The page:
Lake Víti The tsunami wave travelled across Öskjuvatn lake (on top) and into the much smaller explosive crater.
A new landslide is believed to have fallen in the region of Lake Askja in the remote Northeast central highlands. Last year a massive landslide fell into the lake just before midnight on July 21st causing a great tsunami wave, which travelled across the lake, over its eastern shore and into the famous Víti crater.
Experts estimated that around 60 million cubic metres (2.118.880.002 cubic feet) had fallen from the slopes of Mount Askja and into the lake, making it the largest landslide known to have fallen since Iceland was settled, more that 1.100 years ago. Water levels in the lake rose over two metres (6.5 feet) following the landslide.
Ármann Höskuldsson, a volcanologist at the Institution of Earth Sciences at the National University, explained in an interview last year that area is still being formed and predicted that we would see more movement there. “Askja’s southern rim is clearly very unstable, meaning more landslides will fall this winter and next spring,” he told the National Broadcasting Company.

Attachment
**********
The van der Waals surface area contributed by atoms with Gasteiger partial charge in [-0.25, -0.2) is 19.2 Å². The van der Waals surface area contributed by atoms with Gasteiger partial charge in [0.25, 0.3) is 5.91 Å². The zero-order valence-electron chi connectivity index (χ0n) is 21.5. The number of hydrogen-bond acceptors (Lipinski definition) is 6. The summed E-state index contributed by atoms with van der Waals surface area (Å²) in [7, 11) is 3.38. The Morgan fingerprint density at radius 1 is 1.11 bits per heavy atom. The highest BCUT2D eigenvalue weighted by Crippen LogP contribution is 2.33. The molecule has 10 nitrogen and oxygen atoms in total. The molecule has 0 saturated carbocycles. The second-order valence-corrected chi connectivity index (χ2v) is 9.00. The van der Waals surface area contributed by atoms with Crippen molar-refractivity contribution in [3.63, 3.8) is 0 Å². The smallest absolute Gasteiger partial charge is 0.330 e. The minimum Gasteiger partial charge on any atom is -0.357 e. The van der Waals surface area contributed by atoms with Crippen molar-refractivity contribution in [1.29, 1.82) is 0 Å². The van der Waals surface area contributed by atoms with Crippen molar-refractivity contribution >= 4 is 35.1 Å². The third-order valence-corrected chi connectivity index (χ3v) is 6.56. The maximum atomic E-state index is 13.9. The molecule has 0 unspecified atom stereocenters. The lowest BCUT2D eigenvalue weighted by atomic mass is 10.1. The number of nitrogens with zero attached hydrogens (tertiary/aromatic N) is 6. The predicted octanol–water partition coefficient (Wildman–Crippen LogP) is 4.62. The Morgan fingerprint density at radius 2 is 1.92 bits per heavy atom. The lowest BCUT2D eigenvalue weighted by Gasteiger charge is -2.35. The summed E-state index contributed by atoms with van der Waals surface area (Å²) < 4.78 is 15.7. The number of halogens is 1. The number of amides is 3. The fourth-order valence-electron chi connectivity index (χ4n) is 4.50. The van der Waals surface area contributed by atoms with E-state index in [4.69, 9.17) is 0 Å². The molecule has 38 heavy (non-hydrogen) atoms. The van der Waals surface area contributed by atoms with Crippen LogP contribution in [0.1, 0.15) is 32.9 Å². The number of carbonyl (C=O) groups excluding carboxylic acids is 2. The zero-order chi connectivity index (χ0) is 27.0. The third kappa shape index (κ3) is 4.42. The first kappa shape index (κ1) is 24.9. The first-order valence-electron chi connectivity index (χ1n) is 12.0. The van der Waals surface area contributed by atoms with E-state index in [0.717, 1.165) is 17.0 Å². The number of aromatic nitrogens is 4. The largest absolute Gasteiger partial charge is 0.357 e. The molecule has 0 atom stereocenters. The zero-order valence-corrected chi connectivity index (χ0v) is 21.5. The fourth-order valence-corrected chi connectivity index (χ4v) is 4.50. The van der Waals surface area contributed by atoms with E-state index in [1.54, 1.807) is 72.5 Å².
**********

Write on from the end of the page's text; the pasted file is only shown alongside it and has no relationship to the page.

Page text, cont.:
About the area
The Askja region is located in the Northeast part of the Vatnajökull National Park. The name refers to a complex of calderas within the surrounding Dyngjufjöll mountains (that peak at 1,510 metres).
Mount Askja is a stratovolcano found within the area and was virtually unknown until a enormous eruption began in 1875.
Öskjuvatn is a large lake that fills the caldera that formed in the 1875 eruption. It is 11 km² (4.2 sqm) and is the is the second deepest lake in Iceland with a depth of 217 m (712 ft). The deepest lake is Jökulsárlón glacial lagoon.
Víti is a much smaller explosion crater, situated Northeast of Öskjuvatn. It contains a mineral-rich, opaque blue water which stays a comfortable 22 degrees Celsius (72 Fahrenheit) all year around.